The company has now declared more than $19.68 in cumulative distributions to shareholders since 2004. That’s almost three times the current share price.
Source: Investor Presentation
Clearly, the draw for Prospect Capital is in its ability to generate cash to return to shareholders, and over time, it has done that well.
The dividend appears safe for now, but investors should continuously monitor the company’s net investment income for any signs of trouble that could potentially lead to further cuts down the road. We don’t see that as a threat at the moment, as the company has consistently covered its payout in the past several quarters.
Prospect Capital’s high 9.8% dividend yield and its monthly distributions are two of the main reasons why an investor might take an interest in this stock.
Taking a closer look reveals that this BDC has a high-caliber leadership team and has positioned itself to thrive in most environments.
The dividend appears sustainable for the time being, meaning Prospect is worth a look for those investors seeking high levels of current income and monthly payments, plus stomach the inherent risks of owning a BDC.
If you are interested in finding more high-quality dividend growth stocks suitable for long-term investment, the following Sure Dividend databases will be useful:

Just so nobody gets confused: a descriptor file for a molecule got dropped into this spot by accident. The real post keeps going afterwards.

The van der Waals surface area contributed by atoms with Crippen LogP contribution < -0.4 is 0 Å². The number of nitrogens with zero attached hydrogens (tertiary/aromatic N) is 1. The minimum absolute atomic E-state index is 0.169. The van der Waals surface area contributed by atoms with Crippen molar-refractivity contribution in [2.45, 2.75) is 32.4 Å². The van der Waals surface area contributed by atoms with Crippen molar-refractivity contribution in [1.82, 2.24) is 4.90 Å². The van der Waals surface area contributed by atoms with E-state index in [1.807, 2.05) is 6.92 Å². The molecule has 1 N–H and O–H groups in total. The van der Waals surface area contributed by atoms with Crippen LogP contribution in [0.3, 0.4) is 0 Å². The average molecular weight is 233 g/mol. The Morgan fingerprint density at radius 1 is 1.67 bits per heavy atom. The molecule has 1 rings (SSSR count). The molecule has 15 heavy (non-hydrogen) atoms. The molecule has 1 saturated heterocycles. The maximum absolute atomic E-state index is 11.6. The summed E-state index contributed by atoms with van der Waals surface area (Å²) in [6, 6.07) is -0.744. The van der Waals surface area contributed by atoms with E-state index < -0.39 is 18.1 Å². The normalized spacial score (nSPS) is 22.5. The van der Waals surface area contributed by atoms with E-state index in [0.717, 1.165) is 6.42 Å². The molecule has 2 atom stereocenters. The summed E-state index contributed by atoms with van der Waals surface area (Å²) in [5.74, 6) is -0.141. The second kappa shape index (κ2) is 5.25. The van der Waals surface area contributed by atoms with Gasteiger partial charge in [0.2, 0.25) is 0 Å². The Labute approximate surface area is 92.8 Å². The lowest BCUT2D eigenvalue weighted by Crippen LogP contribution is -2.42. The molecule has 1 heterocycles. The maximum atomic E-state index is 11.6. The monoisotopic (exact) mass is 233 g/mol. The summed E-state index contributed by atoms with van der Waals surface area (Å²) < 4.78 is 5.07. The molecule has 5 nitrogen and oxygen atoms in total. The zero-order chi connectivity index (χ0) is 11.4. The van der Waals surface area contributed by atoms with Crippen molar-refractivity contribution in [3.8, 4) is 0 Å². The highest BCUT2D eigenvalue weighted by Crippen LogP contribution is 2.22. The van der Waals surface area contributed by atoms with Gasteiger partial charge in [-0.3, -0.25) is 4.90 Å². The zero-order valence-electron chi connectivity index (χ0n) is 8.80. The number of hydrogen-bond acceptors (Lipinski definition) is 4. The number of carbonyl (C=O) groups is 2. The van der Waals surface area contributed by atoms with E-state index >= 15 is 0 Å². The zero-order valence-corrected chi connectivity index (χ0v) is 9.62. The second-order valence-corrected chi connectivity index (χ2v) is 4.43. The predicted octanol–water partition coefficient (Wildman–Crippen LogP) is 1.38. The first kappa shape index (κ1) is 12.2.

- The 20 Highest Yielding Dividend Aristocrats
- The Dividend Kings List is even more exclusive than the Dividend Aristocrats. It is comprised of 40 stocks with 50+ years of consecutive dividend increases.
- The 20 Highest Yielding Dividend Kings
- The Dividend Achievers List: a group of stocks with 10+ years of consecutive dividend increases.
- The Dividend Champions List: stocks that have increased their dividends for 25+ consecutive years.
Note: Not all Dividend Champions are Dividend Aristocrats because Dividend Aristocrats have additional requirements like being in The S&P 500.
- The Dividend Contenders List: 10-24 consecutive years of dividend increases.
- The Dividend Challengers List: 5-9 consecutive years of dividend increases.
- The Monthly Dividend Stocks List: contains stocks that pay dividends each month, for 12 payments per year.
- The 20 Highest Yielding Monthly Dividend Stocks
The major domestic stock market indices are another solid resource for finding investment ideas. Sure Dividend compiles the following stock market databases and updates them monthly: